GAINESVILLE, Fla. -- Now that the 2012 season is over, it's time to examine how well the Gators performed in each area this season. Today, GatorNation will grade the offense. On Wednesday we'll tackle the defense.
The starter: Jeff Driskel
Key reserve: Jacoby Brissett
Projected starter in 2013: Driskel
The breakdown: Driskel had a solid first season as a starter, throwing for 1,646 yards and 12 touchdowns with five interceptions. He also ran for 413 yards and four more touchdowns. But he struggled with the things that most young quarterbacks do: holding on to the ball too long, staring down receivers, reading defenses. He wasn't helped by an offensive line that was inconsistent in pass protection and a group of underwhelming receivers. Driskel didn't play well in two games, and those are the games the Gators lost: against Georgia and Louisville. He committed seven of his 10 turnovers in those two games (four interceptions, three fumbles). He never got to the point where he could carry the offense with his arm, and that hurt UF against Louisville. He needs to show considerable growth in the offseason in the film room and on the field. Now that Brissett has transferred, he'll benefit from not having to split reps in a quarterback competition.
The starter: Mike Gillislee
Projected starter in 2013: Jones, Joyer (FB)
The breakdown: Gillislee was everything the coaching staff needed and wanted: a durable player who was able to run between the tackles and carry the offense. He gained 1,152 yards to become the first UF player to rush for 1,000 yards since Ciatrick Fason in 2004.
Jones came on in the second half of the season after a chat with coach Will Muschamp in which Muschamp told him to stop dancing around in the backfield and hit the hole. Jones gained 183 of his 275 yards in the final six games, including 81 yards against Florida State's top-ranked rush defense.
Burton had a monster game against Tennessee (129 yards of total offense and two TDs) and continues to run the wildcat formation in every game. He's a solid receiver out of the backfield (18 catches) but his biggest asset is his intelligence.
Joyer has improved as a blocker from his freshman season, although he struggled in the Louisville game. He was supposed to have been more involved in the passing game, but that never developed.
Hines (159 yards of total offense this season) was underused. He seemed to make a play every time he touched the ball. He should have gotten 75 touches on offense.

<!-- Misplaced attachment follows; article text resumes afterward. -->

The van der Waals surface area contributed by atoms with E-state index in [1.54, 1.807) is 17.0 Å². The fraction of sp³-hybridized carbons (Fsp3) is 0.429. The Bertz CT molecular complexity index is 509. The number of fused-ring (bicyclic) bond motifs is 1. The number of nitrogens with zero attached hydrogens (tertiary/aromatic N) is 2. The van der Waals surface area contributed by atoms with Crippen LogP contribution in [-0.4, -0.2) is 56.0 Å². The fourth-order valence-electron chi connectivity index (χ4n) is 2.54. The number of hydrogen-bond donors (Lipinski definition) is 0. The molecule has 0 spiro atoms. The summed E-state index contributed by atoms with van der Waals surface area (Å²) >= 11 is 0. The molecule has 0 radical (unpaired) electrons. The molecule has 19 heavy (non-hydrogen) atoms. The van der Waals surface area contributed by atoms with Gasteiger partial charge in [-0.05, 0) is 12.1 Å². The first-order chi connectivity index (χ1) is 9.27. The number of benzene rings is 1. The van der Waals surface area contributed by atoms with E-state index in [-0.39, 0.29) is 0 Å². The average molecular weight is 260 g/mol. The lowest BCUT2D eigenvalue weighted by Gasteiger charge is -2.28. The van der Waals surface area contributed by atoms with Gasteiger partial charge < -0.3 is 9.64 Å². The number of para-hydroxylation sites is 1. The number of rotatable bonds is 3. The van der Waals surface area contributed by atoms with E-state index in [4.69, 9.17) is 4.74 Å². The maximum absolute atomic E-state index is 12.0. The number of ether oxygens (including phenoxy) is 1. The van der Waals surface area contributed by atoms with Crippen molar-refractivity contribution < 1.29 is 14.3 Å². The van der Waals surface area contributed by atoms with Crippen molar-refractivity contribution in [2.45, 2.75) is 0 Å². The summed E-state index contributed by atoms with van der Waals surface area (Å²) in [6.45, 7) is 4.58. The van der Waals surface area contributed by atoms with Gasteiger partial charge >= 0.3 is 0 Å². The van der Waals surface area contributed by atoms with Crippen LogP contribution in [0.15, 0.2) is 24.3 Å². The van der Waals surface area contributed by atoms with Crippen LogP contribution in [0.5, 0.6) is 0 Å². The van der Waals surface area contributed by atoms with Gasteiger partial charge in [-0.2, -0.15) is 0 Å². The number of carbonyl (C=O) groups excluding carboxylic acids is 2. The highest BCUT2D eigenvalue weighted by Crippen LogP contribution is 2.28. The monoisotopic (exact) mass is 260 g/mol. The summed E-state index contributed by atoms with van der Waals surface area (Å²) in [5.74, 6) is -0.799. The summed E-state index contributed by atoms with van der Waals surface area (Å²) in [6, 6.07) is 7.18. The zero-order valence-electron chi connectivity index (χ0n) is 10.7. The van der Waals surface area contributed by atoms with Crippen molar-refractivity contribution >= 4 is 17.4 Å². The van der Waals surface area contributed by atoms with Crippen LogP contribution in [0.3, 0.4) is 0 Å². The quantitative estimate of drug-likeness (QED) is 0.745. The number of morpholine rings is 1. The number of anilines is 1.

Wide receivers/tight end
Projected 2013 starters: Dunbar, Pittman, Colin Thompson (TE)
The breakdown: Other than Reed, the Gators didn't have a consistent playmaker. He caught a team-high 45 passes for 559 yards and three touchdowns and leaves for the NFL after catching 79 passes in two seasons. The 6-foot-3, 243-pound redshirt junior is a matchup nightmare for linebackers and defensive backs, and the Gators could have exploited that even more.
Hammond, whom Muschamp called the Gators' most consistent receiver, caught 22 passes and no other wide receiver caught more than three (Debose). Pittman and Andrades were used mainly as blockers and Debose was in the doghouse for virtually the entire season because of attitude, work ethic and consistency issues.
It's befuddling that Florida could have no threats at this position in a state that's loaded with skill-position talent. This was the position that really held the offense back in 2012. Aubrey Hill resigned just before practice began and the Gators were coached by a GA throughout the season, but that shouldn't be used as an excuse because the receivers haven't been productive since the 2009 season.
Projected starters in 2013: LT Humphries, LG Max Garcia, C Harrison, RG Halapio, RT Green
The breakdown: This unit needed to get tougher mentally and physically in the offseason, and it did. The Gators did a solid job running the football and were at their best against two of the nation's top defensive fronts in LSU and Florida State. Florida ran for a combined 420 yards against those defenses, including 244 yards against the Seminoles and their top-ranked rush defense.
However, the line struggled in pass protection, especially in the middle. Delayed blitzes and overloads inside gave the line all kinds of trouble, and the backs and tight ends didn't always come through with help, either.
A big issue, too, was injuries. The line was completely healthy for the LSU game but at least one starter was banged up until the FSU game.
Still, it was a solid effort by a group that Muschamp called soft at the end of the 2011 regular season.